Hazel was frustrated. She had been out in the courtyard all morning tending to the flower beds, only to find that they had somehow morphed into permanent homes for cigarette butts. The more she raked at the mulch to gather them, the more she seemed to dig up. There were layers and layers of discarded cigarette debris, and she had a hard time believing that so much could accumulate in such a short period of time.
As she worked, residents, staff and visitors gathered to smoke. They didn’t seem to notice what Hazel was doing, nonchalantly flicking their finished cigarettes into the bushes or planters. Hazel politely asked them to stop, pointing out that she was unable to tend to the gardens properly with their butts everywhere. They would apologize, and make half-hearted attempts to stoop and pick up their garbage. They made the excuse that the courtyard lacked smoking receptacles and grumbled on about how hard it was to enjoy a smoke these days. Hazel wondered then if they were even allowed to smoke in the courtyard. A few of the smokers let her know that everyone was being asked to move their smoking from the front of the building because they were in violation of regulations and community policies. The courtyard was the closest place to smoke according to the “five meters away from the building” regulation.
Hazel decided that it was best to take the issue up with the Site Manager. “It has become a real problem,” Hazel explained. “Residents go out to the courtyard for fresh air and to walk around. Now it’s being overrun by the smokers and they are leaving their butts everywhere.” The site manager was apologetic but, at the outset of the conversation, had very little solutions. “Everyone is free to enjoy the courtyard, and unfortunately, it is one of the only areas the smokers have without having to leave the grounds completely. We are doing our best to find answers that will make everyone happy, without taking away people’s choices.” Hazel just shook her head. “Even the daycare children will sometimes come out to play games and do outdoor reading. It is not healthy for them, and while residents might not know better, certainly your own staff should!”
Hazel’s last comment struck a chord. She could tell the manager was not pleased. “I will certainly be talking to the staff about the issue. You’re right Mrs. Stewart, we do need to think about everyone’s health.” Hazel continued, “And I don’t mean to create more problems, but a group of us gardeners have done a lot of work out there to make everything look nice. We planted all the beds ourselves. We even hauled in the flowers, mulch and peat moss for all the urn planters you see out there.” The site manager gasped! “Peat moss?! Oh no, you shouldn’t be using peat moss. It’s highly flammable! Two years ago, a building on the other side of the city went up in flames. The investigators found out that peat moss had been the main source of fuel for the fire. I told the gardening group they couldn’t use it!”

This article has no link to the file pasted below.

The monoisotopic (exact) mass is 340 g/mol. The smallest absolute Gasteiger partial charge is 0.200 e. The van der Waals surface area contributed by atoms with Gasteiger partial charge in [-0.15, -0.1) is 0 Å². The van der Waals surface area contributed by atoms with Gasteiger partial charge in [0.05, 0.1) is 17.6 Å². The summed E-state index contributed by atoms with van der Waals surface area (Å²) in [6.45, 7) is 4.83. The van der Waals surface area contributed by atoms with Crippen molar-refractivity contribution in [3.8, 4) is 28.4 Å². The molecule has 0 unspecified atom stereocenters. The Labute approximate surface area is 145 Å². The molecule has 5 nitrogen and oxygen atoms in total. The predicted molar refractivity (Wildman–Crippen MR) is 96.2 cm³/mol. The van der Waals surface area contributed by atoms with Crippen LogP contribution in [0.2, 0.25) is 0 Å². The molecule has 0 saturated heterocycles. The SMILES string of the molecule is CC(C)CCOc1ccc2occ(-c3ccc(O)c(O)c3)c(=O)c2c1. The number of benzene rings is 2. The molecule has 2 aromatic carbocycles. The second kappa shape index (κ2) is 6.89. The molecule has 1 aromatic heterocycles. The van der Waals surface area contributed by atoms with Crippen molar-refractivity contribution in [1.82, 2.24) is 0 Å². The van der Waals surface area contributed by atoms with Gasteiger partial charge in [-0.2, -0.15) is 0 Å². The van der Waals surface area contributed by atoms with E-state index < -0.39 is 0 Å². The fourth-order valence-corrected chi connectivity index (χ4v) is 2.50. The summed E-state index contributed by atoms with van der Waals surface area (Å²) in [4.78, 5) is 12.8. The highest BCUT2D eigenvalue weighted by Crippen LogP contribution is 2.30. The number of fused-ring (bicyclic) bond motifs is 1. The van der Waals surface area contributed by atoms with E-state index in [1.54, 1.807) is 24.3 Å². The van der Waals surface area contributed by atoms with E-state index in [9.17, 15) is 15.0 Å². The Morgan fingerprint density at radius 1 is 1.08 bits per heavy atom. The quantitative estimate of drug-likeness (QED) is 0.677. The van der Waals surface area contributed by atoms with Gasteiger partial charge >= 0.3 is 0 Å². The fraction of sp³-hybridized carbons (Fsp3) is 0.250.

Oh dear, Hazel thought. She hadn’t meant to cause such a big problem. What was supposed to be a simple conversation about moving the smokers elsewhere had turned into more gardening work for her and her friends. They were going to have to dig everything out and replant most of the planters, all because people were using them as ashtrays. She was having a hard time thinking that somehow, the smokers had more rights in the courtyard than the ladies who worked on beautifying it. Hazel felt very defeated.
Smoking in congregate living settings is a very contentious issue. While many communities are working on smoking cessation policies, or have created smoke-free housing, situations like the one discussed in this week’s issue still exist.
What are your thoughts on the issue? What should the manager do? What should the residents do? Share your comments below!